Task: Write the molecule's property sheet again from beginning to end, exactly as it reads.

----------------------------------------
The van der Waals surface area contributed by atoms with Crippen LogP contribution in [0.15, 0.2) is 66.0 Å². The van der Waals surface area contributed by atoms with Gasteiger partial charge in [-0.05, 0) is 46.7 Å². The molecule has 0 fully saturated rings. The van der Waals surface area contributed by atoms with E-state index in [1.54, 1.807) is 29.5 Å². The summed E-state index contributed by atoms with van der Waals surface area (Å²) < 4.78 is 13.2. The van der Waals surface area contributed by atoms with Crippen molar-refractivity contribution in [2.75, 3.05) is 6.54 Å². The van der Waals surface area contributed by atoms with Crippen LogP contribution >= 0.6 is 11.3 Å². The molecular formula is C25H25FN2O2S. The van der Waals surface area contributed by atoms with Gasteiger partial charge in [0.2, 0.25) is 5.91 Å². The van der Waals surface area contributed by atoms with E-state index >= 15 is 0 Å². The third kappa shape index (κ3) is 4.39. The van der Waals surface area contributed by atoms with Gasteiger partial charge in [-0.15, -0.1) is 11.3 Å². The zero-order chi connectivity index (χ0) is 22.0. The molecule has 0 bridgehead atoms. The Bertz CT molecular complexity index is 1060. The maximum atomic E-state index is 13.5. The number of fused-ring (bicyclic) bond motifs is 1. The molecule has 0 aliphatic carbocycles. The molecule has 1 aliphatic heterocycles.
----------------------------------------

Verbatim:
The van der Waals surface area contributed by atoms with Crippen LogP contribution in [0.15, 0.2) is 66.0 Å². The van der Waals surface area contributed by atoms with Gasteiger partial charge in [-0.05, 0) is 46.7 Å². The molecule has 0 fully saturated rings. The van der Waals surface area contributed by atoms with E-state index in [1.54, 1.807) is 29.5 Å². The summed E-state index contributed by atoms with van der Waals surface area (Å²) < 4.78 is 13.2. The van der Waals surface area contributed by atoms with Crippen molar-refractivity contribution in [2.75, 3.05) is 6.54 Å². The van der Waals surface area contributed by atoms with Crippen LogP contribution >= 0.6 is 11.3 Å². The molecular formula is C25H25FN2O2S. The van der Waals surface area contributed by atoms with Gasteiger partial charge in [0.2, 0.25) is 5.91 Å². The van der Waals surface area contributed by atoms with E-state index >= 15 is 0 Å². The third kappa shape index (κ3) is 4.39. The van der Waals surface area contributed by atoms with Gasteiger partial charge in [-0.15, -0.1) is 11.3 Å². The zero-order chi connectivity index (χ0) is 22.0. The molecule has 0 bridgehead atoms. The Bertz CT molecular complexity index is 1060. The maximum atomic E-state index is 13.5. The number of fused-ring (bicyclic) bond motifs is 1. The molecule has 0 aliphatic carbocycles. The molecule has 1 aliphatic heterocycles.